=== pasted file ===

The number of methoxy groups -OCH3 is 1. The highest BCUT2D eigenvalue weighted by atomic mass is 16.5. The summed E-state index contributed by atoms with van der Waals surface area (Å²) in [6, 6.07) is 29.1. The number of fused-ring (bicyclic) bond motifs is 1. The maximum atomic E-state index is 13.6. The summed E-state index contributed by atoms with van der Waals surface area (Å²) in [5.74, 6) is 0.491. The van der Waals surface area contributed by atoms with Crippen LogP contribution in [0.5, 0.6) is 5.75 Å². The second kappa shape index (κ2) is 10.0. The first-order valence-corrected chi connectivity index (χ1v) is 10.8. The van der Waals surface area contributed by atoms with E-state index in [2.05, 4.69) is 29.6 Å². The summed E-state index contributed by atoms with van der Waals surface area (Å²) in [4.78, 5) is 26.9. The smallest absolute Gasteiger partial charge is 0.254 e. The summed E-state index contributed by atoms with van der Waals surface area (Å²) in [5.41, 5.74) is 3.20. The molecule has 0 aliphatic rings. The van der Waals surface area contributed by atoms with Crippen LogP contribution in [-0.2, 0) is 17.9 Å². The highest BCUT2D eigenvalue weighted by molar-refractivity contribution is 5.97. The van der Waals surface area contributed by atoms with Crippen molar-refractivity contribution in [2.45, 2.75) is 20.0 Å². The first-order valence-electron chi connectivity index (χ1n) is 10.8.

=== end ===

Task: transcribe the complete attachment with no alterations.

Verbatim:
The number of methoxy groups -OCH3 is 1. The highest BCUT2D eigenvalue weighted by atomic mass is 16.5. The summed E-state index contributed by atoms with van der Waals surface area (Å²) in [6, 6.07) is 29.1. The number of fused-ring (bicyclic) bond motifs is 1. The maximum atomic E-state index is 13.6. The summed E-state index contributed by atoms with van der Waals surface area (Å²) in [5.74, 6) is 0.491. The van der Waals surface area contributed by atoms with Crippen LogP contribution in [0.5, 0.6) is 5.75 Å². The second kappa shape index (κ2) is 10.0. The first-order valence-corrected chi connectivity index (χ1v) is 10.8. The van der Waals surface area contributed by atoms with E-state index in [2.05, 4.69) is 29.6 Å². The summed E-state index contributed by atoms with van der Waals surface area (Å²) in [4.78, 5) is 26.9. The smallest absolute Gasteiger partial charge is 0.254 e. The summed E-state index contributed by atoms with van der Waals surface area (Å²) in [5.41, 5.74) is 3.20. The molecule has 0 aliphatic rings. The van der Waals surface area contributed by atoms with Crippen LogP contribution in [-0.2, 0) is 17.9 Å². The highest BCUT2D eigenvalue weighted by molar-refractivity contribution is 5.97. The van der Waals surface area contributed by atoms with Crippen molar-refractivity contribution in [2.45, 2.75) is 20.0 Å². The first-order valence-electron chi connectivity index (χ1n) is 10.8.